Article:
It has been shown that mirthful, or active laughter has substantial effects on the circuitry of the human stress response system. Although comprehensive research on the value of laughter is limited, several recent trials have found therapeutic benefits. Such benefits include decreases in stress hormone levels (e.g. epinephrine and cortisol) and increases in the activation of the mesolimbic dopaminergic reward system2. This reward pathway in the mammalian brain is the major reward pathway that connects the ventral tegmental area (VTA) in the midbrain to the ventral striatum of the basal ganglia in the forebrain3. Through this pathway, dopamine is sent via the VTA to vital regions such as the nucleus accumbens, amygdala, and hippocampus — all of which have complex and evolutionary functions in laughter stimulation, emotional regulation and memory4. Besides the importance of dopamine and serotonin in mental health, endorphins, the famous endogenous opioid peptides, can also be produced by mirthful laughter. Endorphins not only are capable of acting as natural anesthetics for low pain levels, but they are also important neurotransmitters that help mediate human happiness5. While the majority of these benefits in the human body have been obtained by anecdotal evidence, theories or small scale trials, the therapeutic value and mechanism of laughter theory in a practical setting is still an area for further investigation.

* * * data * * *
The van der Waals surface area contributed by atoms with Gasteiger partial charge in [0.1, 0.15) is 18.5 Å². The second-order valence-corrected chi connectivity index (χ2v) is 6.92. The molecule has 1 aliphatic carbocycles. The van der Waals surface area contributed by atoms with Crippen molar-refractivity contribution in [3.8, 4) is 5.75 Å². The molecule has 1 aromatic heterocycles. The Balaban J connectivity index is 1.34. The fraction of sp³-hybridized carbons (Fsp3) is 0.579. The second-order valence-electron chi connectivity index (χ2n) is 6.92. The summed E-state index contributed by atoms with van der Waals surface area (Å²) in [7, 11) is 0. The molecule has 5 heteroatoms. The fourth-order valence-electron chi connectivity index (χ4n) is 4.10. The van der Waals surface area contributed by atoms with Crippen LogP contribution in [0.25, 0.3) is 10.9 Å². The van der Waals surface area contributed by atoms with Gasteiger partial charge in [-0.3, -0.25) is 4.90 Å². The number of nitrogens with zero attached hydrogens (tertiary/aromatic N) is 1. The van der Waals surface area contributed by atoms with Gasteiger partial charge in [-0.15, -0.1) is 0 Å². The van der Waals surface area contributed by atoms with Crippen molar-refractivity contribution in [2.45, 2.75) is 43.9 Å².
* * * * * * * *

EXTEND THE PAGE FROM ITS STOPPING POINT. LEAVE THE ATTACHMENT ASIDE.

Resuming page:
Despite the many anectodal benefits of LT, research is still in its early stages to conclusively deduce the therapeutic value of this alternative behavioral therapy. However, several randomized controlled trials have helped produce systematic reviews that holistically examined the effectiveness of laughter yoga interventions for different conditions such as cancer-related side effects including depression, fatigue and hopelessness. Due to the ease of application and accessibility of this intervention, its efficacy has primarily been studied in cancer patients and the elderly. One comprehensive systematic review conducted in 2019, created a meta-analysis on laughter-inducing therapies and concluded that, despite varying study quality and risk of biases of many of the included trials, both simulated (non-humorous) laughter and spontaneous (humorous) laughter have positive effects on depression and anxiety6. The review also noted that positive trends were found in the analysed studies that showed lower cortisol and pain levels in the participants. However, the open-labeled nature of the trials made it difficult to exclude confounding factors and, thus, the results remain inconclusive.